PRESIDENT Barack Obama bluntly warned Republicans yesterday that he would not engage in another debt ceiling standoff and predicted a “fiscal cliff” deal could be reached in a week if his opponents would compromise on taxes.
Obama, speaking to the Business Roundtable group of chief executives, said any suggestion that Republicans would have more leverage next year to extract concessions from the White House by threatening to let the United States default was a “bad strategy” for them and for the country.
A standoff between the White House and congressional Republicans in 2011 brought the country perilously close to defaulting on its debt and resulted in an embarrassing debt rating downgrade for the United States.
“I want to send a very clear message to people here: We are not going to play that game next year,” Obama told the CEOs.
“If Congress in any way suggests that they’re going to tie negotiations to debt ceiling votes and take us to the brink of default once again as part of a budget negotiation — which, by the way, we had never done in our history until we did it last year — I will not play that game. Because we’ve got to break that habit before it starts.”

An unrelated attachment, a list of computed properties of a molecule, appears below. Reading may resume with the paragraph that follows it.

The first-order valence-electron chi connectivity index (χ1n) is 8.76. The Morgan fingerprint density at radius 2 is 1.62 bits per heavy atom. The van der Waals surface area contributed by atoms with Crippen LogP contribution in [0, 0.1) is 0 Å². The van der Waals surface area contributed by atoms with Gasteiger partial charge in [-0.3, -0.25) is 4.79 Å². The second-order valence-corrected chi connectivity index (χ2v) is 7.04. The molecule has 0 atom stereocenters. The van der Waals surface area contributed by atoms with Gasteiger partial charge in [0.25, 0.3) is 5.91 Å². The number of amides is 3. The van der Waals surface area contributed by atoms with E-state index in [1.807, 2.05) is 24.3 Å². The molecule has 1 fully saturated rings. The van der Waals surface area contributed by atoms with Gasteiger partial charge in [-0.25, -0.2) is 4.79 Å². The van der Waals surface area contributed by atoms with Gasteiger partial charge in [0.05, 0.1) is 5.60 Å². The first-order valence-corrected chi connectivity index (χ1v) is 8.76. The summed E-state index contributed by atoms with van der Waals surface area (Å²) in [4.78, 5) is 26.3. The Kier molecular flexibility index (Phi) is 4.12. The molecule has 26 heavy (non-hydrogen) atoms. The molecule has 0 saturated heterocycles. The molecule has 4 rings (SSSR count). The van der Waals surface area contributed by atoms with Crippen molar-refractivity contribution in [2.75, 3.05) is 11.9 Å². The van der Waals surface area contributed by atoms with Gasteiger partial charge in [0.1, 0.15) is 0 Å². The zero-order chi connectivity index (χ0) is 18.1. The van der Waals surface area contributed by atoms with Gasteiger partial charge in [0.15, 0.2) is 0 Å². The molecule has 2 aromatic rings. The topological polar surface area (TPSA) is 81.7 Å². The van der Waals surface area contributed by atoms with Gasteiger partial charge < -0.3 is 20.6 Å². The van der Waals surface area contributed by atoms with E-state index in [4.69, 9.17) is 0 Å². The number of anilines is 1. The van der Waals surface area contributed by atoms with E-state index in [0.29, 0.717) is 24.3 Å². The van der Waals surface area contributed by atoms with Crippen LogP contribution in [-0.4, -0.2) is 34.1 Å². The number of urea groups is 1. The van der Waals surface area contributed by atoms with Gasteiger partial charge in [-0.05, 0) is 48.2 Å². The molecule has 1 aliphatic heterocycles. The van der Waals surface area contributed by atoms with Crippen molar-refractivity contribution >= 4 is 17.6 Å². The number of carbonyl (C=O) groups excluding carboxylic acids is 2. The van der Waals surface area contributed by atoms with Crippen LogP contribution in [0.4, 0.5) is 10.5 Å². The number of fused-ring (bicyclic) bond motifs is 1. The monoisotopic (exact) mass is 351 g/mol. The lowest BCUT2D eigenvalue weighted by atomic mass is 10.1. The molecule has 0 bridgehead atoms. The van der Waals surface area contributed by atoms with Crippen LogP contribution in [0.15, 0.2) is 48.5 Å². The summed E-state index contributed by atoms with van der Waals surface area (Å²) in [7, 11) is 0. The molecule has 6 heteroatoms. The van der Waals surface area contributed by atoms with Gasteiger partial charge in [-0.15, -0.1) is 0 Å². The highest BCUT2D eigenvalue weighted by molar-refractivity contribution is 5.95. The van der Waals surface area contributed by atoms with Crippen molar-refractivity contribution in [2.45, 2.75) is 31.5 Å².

The statutory ceiling on U.S. Treasury borrowing is $16.4 trillion. The nation is expected to hit the legal limit near the year’s end, although it can tap emergency measures to stave off a default and keep the government running into early 2013. If Congress fails to raise the borrowing cap, analysts expect the Treasury would run out of options to avoid a default sometime in the latter half of February.
Obama insists that tax rates be raised on the wealthiest Americans as part of a deal to avoid the fiscal cliff.